Tuesday, September 23, 2008

Mosaic Pavement

Author & Date unknown

In the traditional Masters Lecture of the Entered Apprentice Degree, we learn that the ornaments of a Lodge are the Mosaic Pavement, the Indented Tessel, and the Blazing Star. In examining this motif, we must first explain why these features are called the "ornaments" of a Lodge. An ornament is a decoration that beautifies and adorns the object or structure on which it is placed. So it is that the Mosaic Pavement, the Indented Tessel and the Blazing Star in the center of the pavement beautify and adorn not only our Masonic Lodge rooms, but also Freemasonry as a universal institution.

The Mosaic Pavement and the Indented Tessel may be considered together. The Mosaic Pavement is said to be "a representation of the ground floor of King Solomons Temple, and is emblematic of human life, checkered with good and evil. The Indented Tessel is a representation of the beautiful tessellated border or skirting which surrounded the pavement, and is emblematic of the manifold blessings and comforts which surround us."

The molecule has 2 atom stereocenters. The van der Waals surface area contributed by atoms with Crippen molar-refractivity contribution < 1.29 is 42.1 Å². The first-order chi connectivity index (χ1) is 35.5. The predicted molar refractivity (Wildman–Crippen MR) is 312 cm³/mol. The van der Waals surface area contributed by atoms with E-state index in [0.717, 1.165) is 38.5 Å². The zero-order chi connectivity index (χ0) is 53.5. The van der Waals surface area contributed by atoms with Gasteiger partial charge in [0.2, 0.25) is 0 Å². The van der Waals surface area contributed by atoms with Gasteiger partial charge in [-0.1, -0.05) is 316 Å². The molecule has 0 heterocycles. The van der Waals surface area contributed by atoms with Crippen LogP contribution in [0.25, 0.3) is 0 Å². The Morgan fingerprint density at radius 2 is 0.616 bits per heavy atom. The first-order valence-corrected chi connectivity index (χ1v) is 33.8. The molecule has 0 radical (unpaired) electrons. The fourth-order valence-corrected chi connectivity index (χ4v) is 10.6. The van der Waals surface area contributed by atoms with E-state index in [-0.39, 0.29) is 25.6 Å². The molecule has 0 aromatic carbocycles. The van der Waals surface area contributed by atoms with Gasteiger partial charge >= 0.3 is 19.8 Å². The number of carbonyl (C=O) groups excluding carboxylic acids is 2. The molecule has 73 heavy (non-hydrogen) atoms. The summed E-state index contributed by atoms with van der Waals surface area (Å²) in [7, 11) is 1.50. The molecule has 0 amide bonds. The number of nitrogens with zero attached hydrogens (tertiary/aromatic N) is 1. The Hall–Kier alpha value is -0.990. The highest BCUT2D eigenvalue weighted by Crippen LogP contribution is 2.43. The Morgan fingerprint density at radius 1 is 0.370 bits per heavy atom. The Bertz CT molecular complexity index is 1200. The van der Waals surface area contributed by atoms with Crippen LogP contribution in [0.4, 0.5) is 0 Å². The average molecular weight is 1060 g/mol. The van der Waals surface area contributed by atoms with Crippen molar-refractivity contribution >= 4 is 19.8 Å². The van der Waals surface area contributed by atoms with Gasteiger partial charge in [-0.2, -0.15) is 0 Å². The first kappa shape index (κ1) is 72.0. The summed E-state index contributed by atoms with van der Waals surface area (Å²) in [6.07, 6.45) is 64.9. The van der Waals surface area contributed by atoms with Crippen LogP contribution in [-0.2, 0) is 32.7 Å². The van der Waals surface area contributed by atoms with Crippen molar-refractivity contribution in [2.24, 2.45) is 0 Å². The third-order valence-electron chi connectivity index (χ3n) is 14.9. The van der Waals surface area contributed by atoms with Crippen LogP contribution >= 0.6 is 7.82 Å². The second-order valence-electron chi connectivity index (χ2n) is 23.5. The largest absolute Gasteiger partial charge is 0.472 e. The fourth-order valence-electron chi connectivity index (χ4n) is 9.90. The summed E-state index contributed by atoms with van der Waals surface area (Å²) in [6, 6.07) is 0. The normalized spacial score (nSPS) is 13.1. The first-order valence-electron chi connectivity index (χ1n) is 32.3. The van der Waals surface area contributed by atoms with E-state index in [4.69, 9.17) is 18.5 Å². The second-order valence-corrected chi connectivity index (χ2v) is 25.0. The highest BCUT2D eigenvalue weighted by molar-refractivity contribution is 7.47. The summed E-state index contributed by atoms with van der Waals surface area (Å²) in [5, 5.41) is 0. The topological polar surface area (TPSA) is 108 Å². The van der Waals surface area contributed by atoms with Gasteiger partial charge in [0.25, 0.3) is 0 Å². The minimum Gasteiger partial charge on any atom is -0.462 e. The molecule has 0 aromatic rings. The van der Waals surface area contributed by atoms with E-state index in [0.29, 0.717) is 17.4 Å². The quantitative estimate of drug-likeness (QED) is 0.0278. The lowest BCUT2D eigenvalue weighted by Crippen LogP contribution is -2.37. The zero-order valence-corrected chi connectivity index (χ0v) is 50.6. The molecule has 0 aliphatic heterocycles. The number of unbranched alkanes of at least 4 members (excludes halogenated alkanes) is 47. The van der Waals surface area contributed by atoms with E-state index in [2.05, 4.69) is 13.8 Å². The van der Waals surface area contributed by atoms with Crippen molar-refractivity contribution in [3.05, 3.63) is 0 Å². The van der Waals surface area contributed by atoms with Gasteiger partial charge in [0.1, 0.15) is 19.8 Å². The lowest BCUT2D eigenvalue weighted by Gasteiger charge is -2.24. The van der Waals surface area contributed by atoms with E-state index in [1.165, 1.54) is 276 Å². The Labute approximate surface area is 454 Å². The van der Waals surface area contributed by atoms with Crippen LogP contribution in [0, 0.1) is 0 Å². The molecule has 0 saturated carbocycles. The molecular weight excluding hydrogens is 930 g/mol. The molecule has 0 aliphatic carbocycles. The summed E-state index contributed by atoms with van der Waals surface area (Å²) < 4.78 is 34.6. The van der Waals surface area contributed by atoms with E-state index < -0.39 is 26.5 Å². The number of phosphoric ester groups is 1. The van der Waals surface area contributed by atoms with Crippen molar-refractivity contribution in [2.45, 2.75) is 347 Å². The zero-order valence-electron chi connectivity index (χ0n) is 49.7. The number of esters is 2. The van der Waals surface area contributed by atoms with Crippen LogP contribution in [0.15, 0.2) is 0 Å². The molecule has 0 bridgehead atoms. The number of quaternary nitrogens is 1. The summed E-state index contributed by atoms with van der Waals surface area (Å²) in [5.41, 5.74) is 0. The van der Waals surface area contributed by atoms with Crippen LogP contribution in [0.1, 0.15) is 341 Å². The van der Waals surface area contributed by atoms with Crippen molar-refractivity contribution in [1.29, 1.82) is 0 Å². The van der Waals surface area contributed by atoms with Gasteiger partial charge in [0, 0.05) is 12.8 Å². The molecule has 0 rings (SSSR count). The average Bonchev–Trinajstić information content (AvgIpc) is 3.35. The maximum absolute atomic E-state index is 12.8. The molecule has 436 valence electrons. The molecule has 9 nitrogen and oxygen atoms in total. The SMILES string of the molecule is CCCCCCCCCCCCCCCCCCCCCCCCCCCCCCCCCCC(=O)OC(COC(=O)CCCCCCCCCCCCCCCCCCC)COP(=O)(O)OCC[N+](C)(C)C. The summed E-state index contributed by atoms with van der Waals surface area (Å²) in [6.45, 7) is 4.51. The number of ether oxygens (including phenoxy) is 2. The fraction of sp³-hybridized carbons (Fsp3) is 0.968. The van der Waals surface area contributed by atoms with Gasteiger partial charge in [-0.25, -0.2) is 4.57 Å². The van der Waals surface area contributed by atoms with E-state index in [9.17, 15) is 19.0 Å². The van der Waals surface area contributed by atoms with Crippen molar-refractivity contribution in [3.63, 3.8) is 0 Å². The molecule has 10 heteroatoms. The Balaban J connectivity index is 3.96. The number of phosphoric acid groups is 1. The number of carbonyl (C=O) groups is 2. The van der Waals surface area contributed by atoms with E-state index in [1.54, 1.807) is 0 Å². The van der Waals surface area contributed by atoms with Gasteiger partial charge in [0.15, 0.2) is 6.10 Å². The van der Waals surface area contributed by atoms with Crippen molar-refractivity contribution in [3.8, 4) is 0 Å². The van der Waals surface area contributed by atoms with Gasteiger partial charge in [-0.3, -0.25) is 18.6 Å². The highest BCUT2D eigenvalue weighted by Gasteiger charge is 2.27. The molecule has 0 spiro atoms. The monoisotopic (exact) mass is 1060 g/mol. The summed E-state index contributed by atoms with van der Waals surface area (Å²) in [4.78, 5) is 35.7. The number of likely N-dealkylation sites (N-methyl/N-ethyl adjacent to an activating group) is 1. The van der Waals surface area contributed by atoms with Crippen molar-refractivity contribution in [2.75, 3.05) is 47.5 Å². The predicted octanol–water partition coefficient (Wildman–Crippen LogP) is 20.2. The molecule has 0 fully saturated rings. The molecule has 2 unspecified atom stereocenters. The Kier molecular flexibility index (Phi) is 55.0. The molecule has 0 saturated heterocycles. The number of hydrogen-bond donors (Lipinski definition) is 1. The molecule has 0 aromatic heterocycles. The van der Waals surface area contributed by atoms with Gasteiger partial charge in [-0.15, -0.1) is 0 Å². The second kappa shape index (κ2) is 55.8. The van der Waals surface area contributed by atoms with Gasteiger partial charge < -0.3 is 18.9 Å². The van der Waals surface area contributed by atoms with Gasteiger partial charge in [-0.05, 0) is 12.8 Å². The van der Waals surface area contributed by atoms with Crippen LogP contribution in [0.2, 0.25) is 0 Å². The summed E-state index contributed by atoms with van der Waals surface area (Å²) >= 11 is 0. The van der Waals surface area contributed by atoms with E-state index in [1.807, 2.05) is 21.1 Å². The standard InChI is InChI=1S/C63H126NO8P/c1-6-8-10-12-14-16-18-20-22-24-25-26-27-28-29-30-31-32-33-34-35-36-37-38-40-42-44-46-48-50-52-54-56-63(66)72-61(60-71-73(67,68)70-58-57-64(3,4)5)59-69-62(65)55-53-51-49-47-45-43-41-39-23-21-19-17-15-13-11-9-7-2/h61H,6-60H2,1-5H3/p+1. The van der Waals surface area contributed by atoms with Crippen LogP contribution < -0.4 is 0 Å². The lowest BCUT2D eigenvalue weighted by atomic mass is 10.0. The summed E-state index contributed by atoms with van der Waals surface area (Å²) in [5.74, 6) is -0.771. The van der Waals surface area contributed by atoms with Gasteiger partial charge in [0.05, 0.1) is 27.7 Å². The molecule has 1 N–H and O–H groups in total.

Mosaics are works of art of surface decoration, composed of variously colored small pieces of glass, stone, ceramics, and other materials formed into patterns ranging from simple geometric designs to detailed realistic renditions of naturalistic scenes with human figures, animals, plants, and landscapes. Mosaics made with water-polished pebbles were created in Bronze Age Greece and the Middle East (1600 1000 BCE). Before the end of the 3rd Century BCE, the pebbles were replaced with cut or shaped pieces of marble, hard stone, glass, mother-of-pearl and enamels. The shaped pieces, cut in the form of small cubes, are called tesserae or tesselaehence, the conception of the Tessellated Border surrounding the Mosaic Pavement.